After analyzing the two-pole compensation scheme with the C-R-C "T" network, it became clear that compensating an audio amplifier is not just about ensuring stability, but about shaping (usually maximizing) the loop gain in the audio range of frequencies. This can be achieved in many different ways, and here is another one.

At the 131st AES convention in 2011, Bruno Putzeys presented a paper titled *High-Order Analog Control of a Clocked Class-D Audio Amplifier with Global Feedback Using Z-Domain Methods*, discussing the details of then-new Class D amplifier technology, marketed by Hypex under the trade name NCore. An NCore amplifier has an analog control loop with five poles, one real plus two complex pairs. One pair comes from the LC output filter, and the others come from the following circuit:

An opamp is enclosed in a local feedback loop, part of which is the same C-R-C "T" network that is used in the two-pole compensation scheme. $R_f$ and $C_f$ add another pole-zero pair, and the transfer function of the whole circuit has the following form:

$$H(s)={v_o(s) \over v_i(s)}={A \over s}{(s+\omega_{z1})(s+\omega_{z2}) \over {s^2+{\omega_0 \over Q}s+\omega_0^2}}$$where $\omega_{z1}={1 \over {R_f C_f}}$, $\omega_{z2}={1 \over {R_t (C_1 + C_2)}}$, and $\omega_0=\sqrt{1 \over {R_f R_t C_1 C_2}}$.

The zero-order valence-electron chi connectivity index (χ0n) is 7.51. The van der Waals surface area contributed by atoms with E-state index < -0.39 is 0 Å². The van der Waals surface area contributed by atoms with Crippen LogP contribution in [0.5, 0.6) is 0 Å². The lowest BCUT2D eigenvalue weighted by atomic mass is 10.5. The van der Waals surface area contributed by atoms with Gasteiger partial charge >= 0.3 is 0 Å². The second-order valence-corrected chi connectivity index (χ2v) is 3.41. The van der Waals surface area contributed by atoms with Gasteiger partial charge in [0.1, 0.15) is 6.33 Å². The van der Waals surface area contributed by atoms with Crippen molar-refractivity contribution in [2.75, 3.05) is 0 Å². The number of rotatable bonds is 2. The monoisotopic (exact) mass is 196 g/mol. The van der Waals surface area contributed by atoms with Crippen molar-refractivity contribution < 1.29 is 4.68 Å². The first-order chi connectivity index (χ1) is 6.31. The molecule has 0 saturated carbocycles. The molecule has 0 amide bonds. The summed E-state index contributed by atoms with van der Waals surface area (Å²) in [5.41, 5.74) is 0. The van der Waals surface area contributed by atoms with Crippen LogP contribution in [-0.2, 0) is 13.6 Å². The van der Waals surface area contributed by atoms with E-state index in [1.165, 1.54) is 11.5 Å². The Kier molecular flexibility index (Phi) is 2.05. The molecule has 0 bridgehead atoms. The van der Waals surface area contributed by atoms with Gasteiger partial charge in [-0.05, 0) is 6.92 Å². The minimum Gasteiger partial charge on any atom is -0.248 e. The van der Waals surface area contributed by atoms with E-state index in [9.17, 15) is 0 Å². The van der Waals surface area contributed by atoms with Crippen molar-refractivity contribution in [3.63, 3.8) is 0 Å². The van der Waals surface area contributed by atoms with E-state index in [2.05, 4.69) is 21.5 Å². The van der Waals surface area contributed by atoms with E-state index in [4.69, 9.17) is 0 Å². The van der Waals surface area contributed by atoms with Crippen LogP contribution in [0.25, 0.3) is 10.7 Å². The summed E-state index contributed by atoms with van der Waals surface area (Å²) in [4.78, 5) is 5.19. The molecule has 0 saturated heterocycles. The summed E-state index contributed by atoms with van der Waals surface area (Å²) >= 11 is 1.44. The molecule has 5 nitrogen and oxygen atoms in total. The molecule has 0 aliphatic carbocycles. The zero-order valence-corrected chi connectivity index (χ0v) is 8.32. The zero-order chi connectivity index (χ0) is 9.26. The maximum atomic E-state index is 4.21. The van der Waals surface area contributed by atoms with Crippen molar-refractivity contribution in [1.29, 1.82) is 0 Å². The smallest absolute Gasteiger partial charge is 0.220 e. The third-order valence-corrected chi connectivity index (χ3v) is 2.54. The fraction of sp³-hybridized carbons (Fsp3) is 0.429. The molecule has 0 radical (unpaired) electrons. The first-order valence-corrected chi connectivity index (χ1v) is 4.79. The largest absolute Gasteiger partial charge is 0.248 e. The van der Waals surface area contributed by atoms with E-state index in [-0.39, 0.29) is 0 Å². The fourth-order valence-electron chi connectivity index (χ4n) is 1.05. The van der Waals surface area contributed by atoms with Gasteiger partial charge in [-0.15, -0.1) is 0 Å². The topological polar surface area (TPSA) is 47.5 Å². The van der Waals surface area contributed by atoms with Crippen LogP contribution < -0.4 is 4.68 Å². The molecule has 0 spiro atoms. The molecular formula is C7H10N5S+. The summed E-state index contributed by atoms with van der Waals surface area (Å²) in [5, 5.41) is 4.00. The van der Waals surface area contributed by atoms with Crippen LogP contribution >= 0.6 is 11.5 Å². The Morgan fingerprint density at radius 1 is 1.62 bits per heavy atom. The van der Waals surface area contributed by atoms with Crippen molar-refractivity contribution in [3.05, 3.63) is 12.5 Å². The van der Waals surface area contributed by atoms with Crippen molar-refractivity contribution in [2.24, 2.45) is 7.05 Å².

That is, it includes an integrator (pole at $\omega=0$), zero at $\omega_{z1}$, a pair of poles with the corner frequency $\omega_0$, and another zero at $\omega_{z2}$, in this order. The positions of all poles and zeros can be chosen freely, although some values may be impractical given the parasitics.

For example, with the first zero at 72Hz, the pair of poles at 46kHz, and the second zero at 720kHz, the Bode plot looks like this:

**Light blue** is the Bode plot of an amplifier with NCore compensation network around its second stage. The gain set by the global feedback is the blue trace. As in previous posts, for comparison are also shown the same amplifier uncompensated (**green**) and with two-pole compensation (**red**).

This compensation network keeps the loop gain at about 55dB in the audio range of frequencies. (As I

posted earlier, some experts believe that a flat loop gain across the audio range has a more palatable sonic signature compared to that of the loop gain falling at higher frequencies.) As the frequency increases beyond the corner frequency of the pole pair, the loop gain falls, first at 40dB/decade, then at 20dB/decade, ensuring sufficient phase margin and thus stability.

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